Taking Stock of the 2017/18 World Wheat Crop

by Stephanie Bryant-Erdmann, U.S. Wheat Associates Market Analyst

USDA’s latest forecast of total world wheat production stands at 745 million metric tons (MMT), down 1 percent from 2016/17.

Though USDA expects global wheat production to decrease by 8.46 MMT, it expects global wheat consumption to remain high at 737 MMT, down 1.13 MMT from the 2016/17 record.

With lower production and stable consumption, staying abreast of the location and quality of the 2017/18 wheat crop is key.

The following is a look at production and quality expectations for major exporting regions and countries outside the United States.

Black Sea

On Sept. 15, Russia’s Ministry of Agriculture reported wheat harvest was 84 percent complete.

To date, the reported average yield is 3.51 metric tons per hectare (MT/ha) (52.2 bu/acre) compared to 2.95 MT/ha (43.9 bu/acre) on the same date in 2016.

Russian consultancy SovEcon forecast 2017/18 Russian wheat production at 81.1 MMT, up 13 percent from 2016/17.

Strategie Grains reported that Ukrainian farmers harvested 26.0 MMT of wheat this year, on par with 2016/17.

Kazakhstan wheat harvest is underway, and Strategie Grains pegged 2017/18 Kazakh wheat production at 14.2 MMT, which would be down 5 percent from 2016/17. USDA expects Black Sea exports to total 56.5 MMT, up 7 percent from 2016/17, if realized.

SGS Russia, an independent crop inspection service, reported preliminary quality data for winter wheat in Russia’s South, Central and Volga-Urals regions, which showed lower protein levels due to favorable growing conditions and high yields.

According to the SGS data, 52 percent of the samples graded as Russian 4th class wheat, up from 46 percent of samples in 2016/17.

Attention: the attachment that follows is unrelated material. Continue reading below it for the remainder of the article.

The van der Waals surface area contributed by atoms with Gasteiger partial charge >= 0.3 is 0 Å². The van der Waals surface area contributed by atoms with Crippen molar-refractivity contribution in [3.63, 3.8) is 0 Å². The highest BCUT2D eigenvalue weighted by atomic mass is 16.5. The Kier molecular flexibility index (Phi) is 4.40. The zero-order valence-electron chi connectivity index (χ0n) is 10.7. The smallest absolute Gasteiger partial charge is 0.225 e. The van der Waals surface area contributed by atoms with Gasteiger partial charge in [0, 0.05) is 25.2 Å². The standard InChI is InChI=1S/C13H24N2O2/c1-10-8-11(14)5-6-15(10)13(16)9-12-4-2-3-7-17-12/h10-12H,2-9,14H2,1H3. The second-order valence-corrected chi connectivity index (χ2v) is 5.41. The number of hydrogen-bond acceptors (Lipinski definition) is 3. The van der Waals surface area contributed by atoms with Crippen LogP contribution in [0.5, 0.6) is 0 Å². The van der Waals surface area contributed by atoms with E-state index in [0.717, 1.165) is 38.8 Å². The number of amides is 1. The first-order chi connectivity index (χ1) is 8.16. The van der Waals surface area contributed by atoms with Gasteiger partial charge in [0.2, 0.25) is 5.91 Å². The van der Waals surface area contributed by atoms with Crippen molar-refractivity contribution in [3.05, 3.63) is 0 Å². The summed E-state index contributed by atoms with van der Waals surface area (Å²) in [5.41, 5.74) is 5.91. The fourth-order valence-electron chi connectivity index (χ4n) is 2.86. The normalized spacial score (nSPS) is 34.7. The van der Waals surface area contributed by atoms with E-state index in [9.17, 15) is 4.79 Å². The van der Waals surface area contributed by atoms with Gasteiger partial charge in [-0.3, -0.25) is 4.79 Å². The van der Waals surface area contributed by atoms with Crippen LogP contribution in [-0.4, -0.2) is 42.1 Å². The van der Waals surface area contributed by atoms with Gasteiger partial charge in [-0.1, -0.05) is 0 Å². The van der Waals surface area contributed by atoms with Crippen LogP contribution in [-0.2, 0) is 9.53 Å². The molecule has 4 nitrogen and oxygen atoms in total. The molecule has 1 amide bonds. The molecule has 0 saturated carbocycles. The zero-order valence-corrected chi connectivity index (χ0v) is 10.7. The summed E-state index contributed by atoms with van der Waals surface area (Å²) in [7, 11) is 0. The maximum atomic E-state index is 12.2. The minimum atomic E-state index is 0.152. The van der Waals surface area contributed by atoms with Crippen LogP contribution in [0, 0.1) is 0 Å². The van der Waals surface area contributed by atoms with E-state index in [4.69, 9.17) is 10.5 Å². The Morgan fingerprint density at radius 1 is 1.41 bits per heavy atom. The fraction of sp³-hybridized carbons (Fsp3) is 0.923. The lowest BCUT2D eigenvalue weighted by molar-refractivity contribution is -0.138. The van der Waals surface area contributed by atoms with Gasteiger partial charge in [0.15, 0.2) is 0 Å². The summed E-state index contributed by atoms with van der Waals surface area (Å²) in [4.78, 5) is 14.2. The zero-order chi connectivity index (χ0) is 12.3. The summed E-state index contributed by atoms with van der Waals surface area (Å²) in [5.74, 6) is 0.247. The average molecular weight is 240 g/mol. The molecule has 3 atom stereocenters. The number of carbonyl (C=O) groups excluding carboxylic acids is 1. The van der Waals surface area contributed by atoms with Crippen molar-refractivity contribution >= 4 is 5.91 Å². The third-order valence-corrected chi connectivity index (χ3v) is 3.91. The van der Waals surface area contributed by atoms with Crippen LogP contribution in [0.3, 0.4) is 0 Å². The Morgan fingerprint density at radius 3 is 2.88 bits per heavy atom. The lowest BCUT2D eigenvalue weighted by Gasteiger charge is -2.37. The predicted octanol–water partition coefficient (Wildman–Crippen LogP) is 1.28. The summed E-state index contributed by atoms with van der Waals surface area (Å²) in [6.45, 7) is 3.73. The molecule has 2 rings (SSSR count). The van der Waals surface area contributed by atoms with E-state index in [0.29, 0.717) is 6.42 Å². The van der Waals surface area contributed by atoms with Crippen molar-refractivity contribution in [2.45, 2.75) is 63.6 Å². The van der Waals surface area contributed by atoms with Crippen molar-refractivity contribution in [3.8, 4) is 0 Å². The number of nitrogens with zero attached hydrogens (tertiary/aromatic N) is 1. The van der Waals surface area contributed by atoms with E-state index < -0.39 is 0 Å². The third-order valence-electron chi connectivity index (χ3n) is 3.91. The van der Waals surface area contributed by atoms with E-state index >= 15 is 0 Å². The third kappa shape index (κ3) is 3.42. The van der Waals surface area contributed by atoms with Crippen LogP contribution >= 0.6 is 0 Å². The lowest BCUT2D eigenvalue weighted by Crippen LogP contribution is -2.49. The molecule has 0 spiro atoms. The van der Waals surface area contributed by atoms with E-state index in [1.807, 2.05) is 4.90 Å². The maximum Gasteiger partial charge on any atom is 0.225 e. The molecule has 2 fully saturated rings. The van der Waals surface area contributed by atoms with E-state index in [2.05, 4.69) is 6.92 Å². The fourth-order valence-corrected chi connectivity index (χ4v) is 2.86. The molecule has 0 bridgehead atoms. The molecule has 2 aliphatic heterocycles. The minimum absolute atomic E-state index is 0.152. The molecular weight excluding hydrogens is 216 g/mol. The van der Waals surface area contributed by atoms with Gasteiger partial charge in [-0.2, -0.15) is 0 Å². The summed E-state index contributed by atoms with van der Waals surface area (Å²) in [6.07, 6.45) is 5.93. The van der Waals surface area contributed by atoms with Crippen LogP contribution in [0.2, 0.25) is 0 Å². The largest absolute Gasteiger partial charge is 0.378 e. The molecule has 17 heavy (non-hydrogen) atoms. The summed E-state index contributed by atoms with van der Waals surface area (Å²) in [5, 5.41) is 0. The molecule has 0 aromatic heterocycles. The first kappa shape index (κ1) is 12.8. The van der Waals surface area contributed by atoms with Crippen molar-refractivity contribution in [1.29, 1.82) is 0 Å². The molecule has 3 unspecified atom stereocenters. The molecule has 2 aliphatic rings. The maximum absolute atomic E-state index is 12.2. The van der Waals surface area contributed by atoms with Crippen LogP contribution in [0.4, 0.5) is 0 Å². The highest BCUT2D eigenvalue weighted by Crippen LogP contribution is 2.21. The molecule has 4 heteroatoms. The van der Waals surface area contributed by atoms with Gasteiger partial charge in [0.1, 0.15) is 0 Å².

Russian 4th class wheat has between 8.8 and 10.5 percent protein on a 12 percent moisture basis.

Though the percentage of samples that graded 3rd class wheat (10.5 to 11.9 percent protein on a 12 percent moisture basis) and 5th class (feed wheat) decreased in 2017/18, impacts on supplies of those two classes are expected to be minor due to record large production.

SGS reports that some areas have Fusarium damage, high levels of sprout damage and very low falling numbers; but test weight values are generally higher across all regions.

SGS reports the average protein of Ukraine's 2017/18 wheat crop is 10.1 percent (12 percent mb) compared to 10.5 percent in 2016. The crop has higher average moisture and higher bug damage compared to 2016 per SGS.


In its Sept. 15 report, Agriculture and Agri-Food Canada (AAFC) projected 2017/18 wheat production (excluding durum) to be 21.6 MMT, down 10 percent from 2016/17.

A 1 percent increase in planted area was more than offset by sharply lower yields. AAFC expects total Canada Western (Hard) Red Spring (CWRS) to account for 74 percent of total Canadian wheat production at 16.1 MMT.

Canadian durum production is estimated at 3.90 MMT, down 50 percent year over year due to a 16 percent decrease in planted area and lower than average yields.

According to Alberta crop reports, favorable conditions are allowing harvest to proceed rapidly.